After reading kinematics of mobile robot or the rigid-body, I get something not quite undersand why it it possible.

Suppose that coordinate system $A$ is the global or the reference frame, in which a robot with a rigid-body frame or local coordinate system $B$ is working.

$\theta$ is the angle between $X_A$ and $X_B$. Point $P_B(x_B, y_B, \theta)$ is assumed to be center of mass of the robot. $$R(\theta) = \begin{bmatrix} \cos(\theta) & \sin(\theta) & 0 \\ -\sin(\theta) & \cos(\theta) & 0 \\ 0 & 0 & 1\end{bmatrix}$$ is the rotation matrix mapping $P_B$ to $P_A(x_A, y_A, \theta)$. This is the rotation of pose and is clear. The tutorial does not give this. Instead, it gives a rotation between velocities from $A$ to $B$ which I don't understand cause it is derivative like $[\dot{x_B} \quad \dot{y_B} \quad \dot{\theta}] = R(\theta) [\dot{x_A} \quad \dot{y_A} \quad \dot{\theta}]$.

How the rotation is possible applied onto derivatives?

  • $\begingroup$ This appears to be a planar projection of motion twists resolved on two different points A and B. $\endgroup$ – John Alexiou Dec 11 '20 at 5:31

I think it is important first to understand what does a term like $\boldsymbol{v}_A = \pmatrix{ \dot{x}_A \\ \dot{y}_A \\ \dot{\theta} }$ means in terms of rigid body motions. It represents the motion of the entire body, expressed at point A as a motion twist. It is composed of the velocity vector $\vec{v}_A$ of whatever particle on the body is passing under A at the time, and the rotational vector $\vec{\omega}$ of the body. Those two vectors are combined and projected to the plane to give $\boldsymbol{v}_A$. But it is a heck of a lot easier to understand the kinematic equations (twist algebra) when expressed in 3D.

As such, we have the 6×1 motion twist at A as $$ \boldsymbol{v}_A = \pmatrix{ \vec{v}_A \\ \vec{\omega} } $$ and we want to express the motion of the body at a different point B. Let us define $\vec{r} = \pmatrix{x \\ y \\ 0}$ the relative location of B w.r.t. A, and $\mathrm{R}$ the 3×3 rotation matrix of the frame at B relative to A.

Note that $R(\theta)$ in the question is not a rotation matrix but rather a twist transformation that represents a rotation.

The rotation matrix for an angle $\theta$ about the z-axis is $$ \mathrm{R} = \begin{vmatrix} \cos \theta & -\sin \theta & 0 \\ \sin \theta & \cos \theta & 0 \\ 0 & 0 & 1 \end{vmatrix}$$

Expressed in the local coordinate system B the rotational velocity vector of the body is $\vec{\omega}^B = \mathrm{R}^\top \vec{\omega}$. But the translational velocity is a bit more complex with $\vec{v}_B^B = \mathrm{R}^\top ( \vec{v}_A + \vec{\omega} \times \vec{r} ) = \mathrm{R}^\top \vec{v}_A + \vec{\omega}_B^B \times (\mathrm{R}^\top \vec{r})$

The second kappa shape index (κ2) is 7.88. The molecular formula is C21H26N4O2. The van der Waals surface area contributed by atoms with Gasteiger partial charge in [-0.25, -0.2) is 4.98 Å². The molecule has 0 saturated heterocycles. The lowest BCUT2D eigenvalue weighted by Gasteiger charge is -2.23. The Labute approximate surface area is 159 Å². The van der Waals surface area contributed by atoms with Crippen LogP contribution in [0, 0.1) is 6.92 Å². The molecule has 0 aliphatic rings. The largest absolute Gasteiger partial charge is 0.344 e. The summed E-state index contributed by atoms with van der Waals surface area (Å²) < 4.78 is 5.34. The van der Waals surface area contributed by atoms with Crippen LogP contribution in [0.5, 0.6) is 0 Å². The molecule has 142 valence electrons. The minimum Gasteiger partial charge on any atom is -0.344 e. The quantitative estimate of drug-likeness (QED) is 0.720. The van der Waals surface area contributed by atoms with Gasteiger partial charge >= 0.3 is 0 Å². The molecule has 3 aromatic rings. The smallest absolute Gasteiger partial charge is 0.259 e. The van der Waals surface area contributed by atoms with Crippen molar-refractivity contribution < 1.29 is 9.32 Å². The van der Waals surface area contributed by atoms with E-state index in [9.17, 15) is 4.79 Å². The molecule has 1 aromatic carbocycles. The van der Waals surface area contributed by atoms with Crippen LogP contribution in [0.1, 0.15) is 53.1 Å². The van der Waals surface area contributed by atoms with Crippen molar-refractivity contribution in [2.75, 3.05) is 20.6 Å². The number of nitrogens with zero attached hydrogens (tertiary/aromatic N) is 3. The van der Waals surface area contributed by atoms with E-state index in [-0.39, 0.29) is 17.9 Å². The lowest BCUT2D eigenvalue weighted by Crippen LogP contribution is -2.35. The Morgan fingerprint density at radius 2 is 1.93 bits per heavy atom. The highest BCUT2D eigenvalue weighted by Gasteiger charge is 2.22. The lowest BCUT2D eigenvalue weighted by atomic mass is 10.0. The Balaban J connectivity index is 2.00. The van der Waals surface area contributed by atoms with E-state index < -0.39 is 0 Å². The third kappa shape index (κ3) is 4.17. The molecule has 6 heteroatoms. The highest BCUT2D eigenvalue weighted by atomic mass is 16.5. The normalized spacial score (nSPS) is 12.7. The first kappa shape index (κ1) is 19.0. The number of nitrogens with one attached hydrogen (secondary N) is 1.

So in term of linear algebra you have

$$\boldsymbol{v}_B = \pmatrix{ \vec{v}_B^B \\ \vec{\omega}^B} = \pmatrix{\mathrm{R}^\top \vec{v}_A - (\mathrm{R}^\top \vec{r}) \times (\mathrm{R}^\top \vec{\omega}) \\ \mathrm{R}^\top \vec{\omega} } = \begin{bmatrix} \mathrm{R}^\top & - (\mathrm{R}^\top \vec{r}) \times \\ 0 & \mathrm{R}^\top \end{bmatrix} \boldsymbol{v}_A $$

project this to the plane and you have

$$ \pmatrix{\dot{x}_B^B \\ \dot{y}_B^B \\ \dot{\theta} } =\underbrace{ \begin{bmatrix} \cos \theta & \sin \theta & x \sin \theta - y \cos \theta \\ -\sin \theta & \cos \theta & x \cos \theta + y \sin \theta \\ 0 & 0 & 1 \end{bmatrix}}_{\text{transformation world to local}} \pmatrix{\dot{x}_A \\ \dot{y}_A \\ \dot \theta} $$

also note the inverse

$$ \pmatrix{\dot{x}_A \\ \dot{y}_A \\ \dot{\theta} } =\underbrace{ \begin{bmatrix} \cos \theta & -\sin\theta & y \\ \sin \theta & \cos \theta & -x \\ 0 & 0 & 1 \end{bmatrix}}_{\text{transformation local to world}} \pmatrix{\dot{x}_B^B \\ \dot{y}_B^B \\ \dot \theta} $$

  • 1
    $\begingroup$ awesome. John, thank you. $\endgroup$ – arifle Dec 12 '20 at 15:48
  • $\begingroup$ Hello, @John Alexiou. I have to ask another question about your answer. The derivation you gave here is dependent on the "twist". For me, there was a mistake in typing the question which is the pose of $P_B$. The one corrected should be $P_B=(x_B,y_B, 0)$. On the other hand, the velocity vector in the world frame is actually the derivative of $P_A$ w.r.t time $t$. $R(\theta)$ is still the rotation matrix mapping the velocity vector to the frame of the body. Is my understanding correct. Thank you. $\endgroup$ – arifle Dec 14 '20 at 13:52
  • $\begingroup$ In 3D the velocity twist is not the derivative of the pose. It happens to be so in 2D because of a few coincidences. Also, the velocity vector at B is the derivative of the position vector of B, But the derivative of the 3D rotation matrix $R$ is $$\dot{R} = \vec{\omega} \times R$$ $\endgroup$ – John Alexiou Dec 15 '20 at 0:12

Your Answer

By clicking “Post Your Answer”, you agree to our terms of service, privacy policy and cookie policy

Not the answer you're looking for? Browse other questions tagged or ask your own question.